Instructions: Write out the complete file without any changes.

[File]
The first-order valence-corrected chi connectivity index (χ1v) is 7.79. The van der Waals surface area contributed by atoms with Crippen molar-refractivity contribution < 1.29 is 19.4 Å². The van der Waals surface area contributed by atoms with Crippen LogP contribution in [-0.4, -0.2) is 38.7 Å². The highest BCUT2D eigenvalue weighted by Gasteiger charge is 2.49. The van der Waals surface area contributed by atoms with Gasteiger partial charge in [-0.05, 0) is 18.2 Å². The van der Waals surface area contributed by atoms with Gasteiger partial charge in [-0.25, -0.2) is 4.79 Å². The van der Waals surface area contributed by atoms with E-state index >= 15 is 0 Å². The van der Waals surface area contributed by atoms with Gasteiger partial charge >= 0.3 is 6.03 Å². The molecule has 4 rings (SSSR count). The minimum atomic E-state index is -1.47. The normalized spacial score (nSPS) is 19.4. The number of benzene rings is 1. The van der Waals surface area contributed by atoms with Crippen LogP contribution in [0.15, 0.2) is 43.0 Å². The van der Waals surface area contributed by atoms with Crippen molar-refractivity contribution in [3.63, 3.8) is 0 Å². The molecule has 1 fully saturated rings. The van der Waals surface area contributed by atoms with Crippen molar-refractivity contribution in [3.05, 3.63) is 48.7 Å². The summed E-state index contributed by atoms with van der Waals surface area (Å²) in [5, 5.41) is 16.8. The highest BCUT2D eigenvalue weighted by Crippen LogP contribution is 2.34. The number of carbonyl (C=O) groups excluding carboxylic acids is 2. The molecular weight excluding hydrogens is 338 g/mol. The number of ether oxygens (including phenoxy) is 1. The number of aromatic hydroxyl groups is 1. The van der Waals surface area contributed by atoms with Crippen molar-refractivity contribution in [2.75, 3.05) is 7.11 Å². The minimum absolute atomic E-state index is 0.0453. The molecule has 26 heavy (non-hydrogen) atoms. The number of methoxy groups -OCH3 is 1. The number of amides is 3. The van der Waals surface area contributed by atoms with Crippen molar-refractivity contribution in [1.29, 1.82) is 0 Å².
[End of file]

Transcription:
The first-order valence-corrected chi connectivity index (χ1v) is 7.79. The van der Waals surface area contributed by atoms with Crippen molar-refractivity contribution < 1.29 is 19.4 Å². The van der Waals surface area contributed by atoms with Crippen LogP contribution in [-0.4, -0.2) is 38.7 Å². The highest BCUT2D eigenvalue weighted by Gasteiger charge is 2.49. The van der Waals surface area contributed by atoms with Gasteiger partial charge in [-0.05, 0) is 18.2 Å². The van der Waals surface area contributed by atoms with Gasteiger partial charge in [-0.25, -0.2) is 4.79 Å². The van der Waals surface area contributed by atoms with E-state index >= 15 is 0 Å². The van der Waals surface area contributed by atoms with Gasteiger partial charge >= 0.3 is 6.03 Å². The molecule has 4 rings (SSSR count). The minimum atomic E-state index is -1.47. The normalized spacial score (nSPS) is 19.4. The number of benzene rings is 1. The van der Waals surface area contributed by atoms with Crippen LogP contribution in [0.15, 0.2) is 43.0 Å². The van der Waals surface area contributed by atoms with Crippen molar-refractivity contribution in [3.63, 3.8) is 0 Å². The molecule has 1 fully saturated rings. The van der Waals surface area contributed by atoms with Crippen molar-refractivity contribution in [3.05, 3.63) is 48.7 Å². The summed E-state index contributed by atoms with van der Waals surface area (Å²) in [5, 5.41) is 16.8. The highest BCUT2D eigenvalue weighted by Crippen LogP contribution is 2.34. The number of carbonyl (C=O) groups excluding carboxylic acids is 2. The molecular weight excluding hydrogens is 338 g/mol. The number of ether oxygens (including phenoxy) is 1. The number of aromatic hydroxyl groups is 1. The van der Waals surface area contributed by atoms with Crippen molar-refractivity contribution in [2.75, 3.05) is 7.11 Å². The minimum absolute atomic E-state index is 0.0453. The molecule has 26 heavy (non-hydrogen) atoms. The number of methoxy groups -OCH3 is 1. The number of amides is 3. The van der Waals surface area contributed by atoms with Crippen molar-refractivity contribution in [1.29, 1.82) is 0 Å².